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It is not the ‘occupation’, by Efraim Karsh (J. Post via Mosaic)

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Does Israel’s Presence in the West Bank and Gaza Cause Terror—or Prevent It?

JUNE 27 2016

In the aftermath of the murderous attack on a restaurant in his city earlier this month, the mayor of Tel Aviv intoned that, until the “occupation” comes to an end, terror will be inevitable. Marshaling a great deal of historical evidence, Efraim Karsh argues the opposite:

In the two-and-a-half years from the signing of the Oslo Accords [when Israeli withdrawal began] to the fall of the Labor government in May 1996, 210 Israelis were murdered—nearly three times the average death toll of the previous 26 years, when only a small fraction of the fatalities had been caused by attacks originating in the West Bank or Gaza due to Israel’s effective counterinsurgency measures, the low level of national consciousness among the Palestinians, and the vast improvement in their standard of living under Israel’s control. . . . In September 1996, [Palestinian violence escalated even more steeply].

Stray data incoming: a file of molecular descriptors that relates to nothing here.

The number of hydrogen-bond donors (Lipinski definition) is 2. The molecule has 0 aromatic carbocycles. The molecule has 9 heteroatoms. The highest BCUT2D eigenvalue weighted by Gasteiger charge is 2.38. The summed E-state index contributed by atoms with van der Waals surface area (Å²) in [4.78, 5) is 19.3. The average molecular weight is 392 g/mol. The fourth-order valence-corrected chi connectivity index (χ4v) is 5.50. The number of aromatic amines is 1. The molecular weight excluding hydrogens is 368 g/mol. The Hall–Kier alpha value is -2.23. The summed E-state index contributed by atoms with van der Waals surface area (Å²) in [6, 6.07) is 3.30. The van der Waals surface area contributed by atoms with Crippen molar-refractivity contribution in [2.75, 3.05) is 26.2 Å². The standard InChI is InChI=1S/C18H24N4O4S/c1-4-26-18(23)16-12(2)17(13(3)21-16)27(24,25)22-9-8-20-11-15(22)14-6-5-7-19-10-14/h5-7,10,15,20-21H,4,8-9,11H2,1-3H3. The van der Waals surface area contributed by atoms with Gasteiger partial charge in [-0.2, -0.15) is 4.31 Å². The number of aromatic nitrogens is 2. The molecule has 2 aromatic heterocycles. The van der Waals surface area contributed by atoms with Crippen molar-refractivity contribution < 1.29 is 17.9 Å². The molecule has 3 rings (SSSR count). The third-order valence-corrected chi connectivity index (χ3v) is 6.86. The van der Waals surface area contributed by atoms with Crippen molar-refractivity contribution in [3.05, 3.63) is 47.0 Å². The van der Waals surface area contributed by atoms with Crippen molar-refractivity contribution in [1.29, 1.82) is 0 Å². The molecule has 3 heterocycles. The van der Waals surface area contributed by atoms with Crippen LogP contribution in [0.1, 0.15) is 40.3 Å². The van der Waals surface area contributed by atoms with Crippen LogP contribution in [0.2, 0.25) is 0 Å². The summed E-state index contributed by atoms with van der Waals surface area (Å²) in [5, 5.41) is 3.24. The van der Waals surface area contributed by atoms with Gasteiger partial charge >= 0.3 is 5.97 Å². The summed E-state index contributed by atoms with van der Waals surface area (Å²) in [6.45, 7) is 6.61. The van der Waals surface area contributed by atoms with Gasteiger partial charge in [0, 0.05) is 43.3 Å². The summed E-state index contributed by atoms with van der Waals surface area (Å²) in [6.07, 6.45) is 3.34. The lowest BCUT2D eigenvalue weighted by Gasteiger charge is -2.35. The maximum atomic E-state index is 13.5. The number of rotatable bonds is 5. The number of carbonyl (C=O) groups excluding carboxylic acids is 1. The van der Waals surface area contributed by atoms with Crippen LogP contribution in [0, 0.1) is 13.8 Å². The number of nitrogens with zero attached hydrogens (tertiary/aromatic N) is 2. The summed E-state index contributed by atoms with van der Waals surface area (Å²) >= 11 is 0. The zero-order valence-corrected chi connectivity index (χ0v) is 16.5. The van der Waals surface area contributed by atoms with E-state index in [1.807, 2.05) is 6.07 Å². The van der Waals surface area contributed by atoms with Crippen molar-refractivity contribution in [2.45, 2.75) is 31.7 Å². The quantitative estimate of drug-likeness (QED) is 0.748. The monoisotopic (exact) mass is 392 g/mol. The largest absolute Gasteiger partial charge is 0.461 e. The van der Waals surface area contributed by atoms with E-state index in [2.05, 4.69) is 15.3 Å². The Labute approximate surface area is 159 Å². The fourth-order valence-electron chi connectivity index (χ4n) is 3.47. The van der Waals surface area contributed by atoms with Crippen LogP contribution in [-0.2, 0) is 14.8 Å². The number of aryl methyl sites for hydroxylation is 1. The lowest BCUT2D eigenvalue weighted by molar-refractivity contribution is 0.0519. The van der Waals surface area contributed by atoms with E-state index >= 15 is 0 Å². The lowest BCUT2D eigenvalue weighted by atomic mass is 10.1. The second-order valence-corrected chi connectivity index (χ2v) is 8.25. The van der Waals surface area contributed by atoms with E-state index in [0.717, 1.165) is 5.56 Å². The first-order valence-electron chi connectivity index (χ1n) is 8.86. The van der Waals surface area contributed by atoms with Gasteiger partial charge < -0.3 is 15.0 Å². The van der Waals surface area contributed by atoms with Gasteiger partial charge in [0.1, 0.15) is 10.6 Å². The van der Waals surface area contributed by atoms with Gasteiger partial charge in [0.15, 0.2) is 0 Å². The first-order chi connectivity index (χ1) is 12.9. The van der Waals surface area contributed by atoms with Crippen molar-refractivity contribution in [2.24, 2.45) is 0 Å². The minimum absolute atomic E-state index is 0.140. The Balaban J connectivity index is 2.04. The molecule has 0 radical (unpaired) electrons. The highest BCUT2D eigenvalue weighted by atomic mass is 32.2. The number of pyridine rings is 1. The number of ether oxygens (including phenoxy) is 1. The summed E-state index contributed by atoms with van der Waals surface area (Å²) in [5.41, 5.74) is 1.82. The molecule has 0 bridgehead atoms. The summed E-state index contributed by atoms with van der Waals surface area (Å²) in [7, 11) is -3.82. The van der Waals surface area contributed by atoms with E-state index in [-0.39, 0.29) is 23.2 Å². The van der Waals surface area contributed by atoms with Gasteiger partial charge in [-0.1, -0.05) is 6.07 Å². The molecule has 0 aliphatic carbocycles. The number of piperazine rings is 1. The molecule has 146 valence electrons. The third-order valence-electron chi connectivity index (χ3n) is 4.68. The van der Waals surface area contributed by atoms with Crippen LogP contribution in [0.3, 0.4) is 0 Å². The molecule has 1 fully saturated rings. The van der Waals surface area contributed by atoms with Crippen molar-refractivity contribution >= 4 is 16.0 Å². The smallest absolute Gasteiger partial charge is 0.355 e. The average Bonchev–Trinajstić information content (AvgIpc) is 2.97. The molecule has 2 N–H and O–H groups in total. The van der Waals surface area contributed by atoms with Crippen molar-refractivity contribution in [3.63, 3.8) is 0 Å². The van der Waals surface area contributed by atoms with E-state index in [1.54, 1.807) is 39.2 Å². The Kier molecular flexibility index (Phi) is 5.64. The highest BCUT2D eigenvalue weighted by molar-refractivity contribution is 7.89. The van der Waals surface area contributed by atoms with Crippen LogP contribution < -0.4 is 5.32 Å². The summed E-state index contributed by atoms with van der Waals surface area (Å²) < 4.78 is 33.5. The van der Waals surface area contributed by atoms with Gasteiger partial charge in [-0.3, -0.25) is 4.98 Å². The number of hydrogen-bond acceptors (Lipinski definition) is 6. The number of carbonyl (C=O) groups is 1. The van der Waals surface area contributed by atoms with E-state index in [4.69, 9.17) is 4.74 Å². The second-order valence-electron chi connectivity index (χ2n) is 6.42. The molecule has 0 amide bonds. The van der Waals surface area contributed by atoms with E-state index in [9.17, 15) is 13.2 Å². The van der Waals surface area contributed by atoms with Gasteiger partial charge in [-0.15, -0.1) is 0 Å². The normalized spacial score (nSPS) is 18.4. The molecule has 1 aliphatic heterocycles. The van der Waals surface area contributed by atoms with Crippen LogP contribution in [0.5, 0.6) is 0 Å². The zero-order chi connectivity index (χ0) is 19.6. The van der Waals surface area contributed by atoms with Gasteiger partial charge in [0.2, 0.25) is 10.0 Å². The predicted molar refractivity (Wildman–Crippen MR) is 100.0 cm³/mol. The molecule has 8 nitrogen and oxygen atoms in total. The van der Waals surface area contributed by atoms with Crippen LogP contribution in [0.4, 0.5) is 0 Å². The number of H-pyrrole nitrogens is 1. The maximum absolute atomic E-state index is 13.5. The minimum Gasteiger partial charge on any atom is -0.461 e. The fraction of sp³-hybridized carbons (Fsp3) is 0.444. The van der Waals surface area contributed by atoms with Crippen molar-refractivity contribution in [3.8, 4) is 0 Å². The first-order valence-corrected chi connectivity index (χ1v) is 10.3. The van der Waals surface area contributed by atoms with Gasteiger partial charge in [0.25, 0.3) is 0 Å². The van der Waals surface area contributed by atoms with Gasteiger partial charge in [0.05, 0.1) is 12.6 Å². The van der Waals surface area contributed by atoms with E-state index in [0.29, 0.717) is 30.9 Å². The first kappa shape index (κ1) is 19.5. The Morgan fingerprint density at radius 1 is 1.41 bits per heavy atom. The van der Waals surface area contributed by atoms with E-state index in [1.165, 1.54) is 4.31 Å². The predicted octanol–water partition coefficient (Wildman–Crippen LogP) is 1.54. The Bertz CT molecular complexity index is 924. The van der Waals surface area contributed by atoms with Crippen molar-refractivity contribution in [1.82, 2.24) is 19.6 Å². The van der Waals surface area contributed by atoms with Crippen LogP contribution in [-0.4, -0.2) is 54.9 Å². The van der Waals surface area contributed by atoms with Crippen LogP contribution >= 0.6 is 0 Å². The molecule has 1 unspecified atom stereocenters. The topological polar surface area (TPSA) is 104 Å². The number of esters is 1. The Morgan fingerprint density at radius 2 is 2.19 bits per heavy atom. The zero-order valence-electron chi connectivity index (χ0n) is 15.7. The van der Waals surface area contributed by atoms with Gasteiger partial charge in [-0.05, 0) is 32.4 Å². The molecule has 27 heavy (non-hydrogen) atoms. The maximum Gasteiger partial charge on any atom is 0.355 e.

If occupation was indeed the cause of terrorism, why was terrorism sparse during the years of actual occupation? Why did it increase dramatically with the prospect of the end of the occupation, and why did it escalate into open war upon Israel’s most far-reaching concessions ever? To the contrary, one might argue with far greater plausibility that the absence of occupation—that is, the withdrawal of close Israeli surveillance—is precisely what facilitated the launching of the terrorist war in the first place. . . .

It is not “occupation” that underlies the lack of “hope on the horizon” [for an end to the conflict] but the century-long Palestinian rejection of the Jewish right to statehood. . . . So long as that disposition is tolerated, let alone encouraged, the idea of Palestinian-Israeli peace will remain a chimera.

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